- The Washington Times - Friday, April 25, 2008

PESHAWAR, Pakistan (Reuters) — Baitullah Mehsud, a Pashtun militant leader accused of organizing the assassination of former Prime Minister Benazir Bhutto in December, has put out word to his followers to cease attacks in Pakistan.

“All members of Tehrik-e-Taliban are ordered by Baitullah Mehsud that a ban is imposed on provocative activities for the sake of peace,” the group said in a leaflet distributed in the South Waziristan region and nearby towns close to the Afghan border.

The group is an umbrella organization, formed last year, of various militant groups based in Pakistan’s Pashtun border lands, and led by Mehsud.

A military spokesman declined to comment on the cease-fire or that the government is negotiating with the group. The U.S. opposes talks with Pakistani militants.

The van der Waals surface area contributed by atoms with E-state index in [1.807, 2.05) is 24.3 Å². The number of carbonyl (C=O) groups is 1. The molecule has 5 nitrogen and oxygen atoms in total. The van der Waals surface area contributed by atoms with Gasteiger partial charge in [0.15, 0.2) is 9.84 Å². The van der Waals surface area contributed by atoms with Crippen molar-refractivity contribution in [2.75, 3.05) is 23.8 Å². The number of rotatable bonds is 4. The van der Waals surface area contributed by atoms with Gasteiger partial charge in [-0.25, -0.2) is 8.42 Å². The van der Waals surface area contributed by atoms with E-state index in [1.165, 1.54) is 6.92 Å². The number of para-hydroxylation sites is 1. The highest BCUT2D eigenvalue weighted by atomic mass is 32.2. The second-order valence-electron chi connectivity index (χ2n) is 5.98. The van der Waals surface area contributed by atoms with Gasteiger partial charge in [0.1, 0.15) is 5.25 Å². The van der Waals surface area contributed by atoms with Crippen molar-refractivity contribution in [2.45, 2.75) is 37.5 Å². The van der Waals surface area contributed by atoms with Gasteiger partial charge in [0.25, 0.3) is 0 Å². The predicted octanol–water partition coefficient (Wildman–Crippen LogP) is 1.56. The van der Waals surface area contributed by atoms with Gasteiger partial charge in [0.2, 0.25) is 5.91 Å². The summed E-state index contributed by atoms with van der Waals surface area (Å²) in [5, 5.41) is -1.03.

The spokesman denied a militant claim that government troops had begun withdrawing from positions in South Waziristan.

The top Interior Ministry official, Rehman Malik, welcomed the cease-fire: “If he’s said it, we welcome it,” Mr. Malik told reporters, adding that Mehsud had denied killing Mrs. Bhutto.

The militant group said in the leaflets that anyone who defied the cease-fire order would be strung up in public.

The new coalition government, led by Mrs. Bhutto’s Pakistan People’s Party, has started negotiations in a bid to break with the policies of President Pervez Musharraf, whose support for the U.S.-led campaign against terrorism is deeply unpopular and who many Pakistanis say only incited militant violence.

Earlier, Mehsud’s spokesman, Maulvi Omar, said the talks with the government were making progress and he welcomed the release of Sufi Mohammad, a radical cleric who sent thousands of militants to Afghanistan to fight U.S.-led forces who overthrew the Taliban in 2001. Detained in 2002, he was freed Monday.

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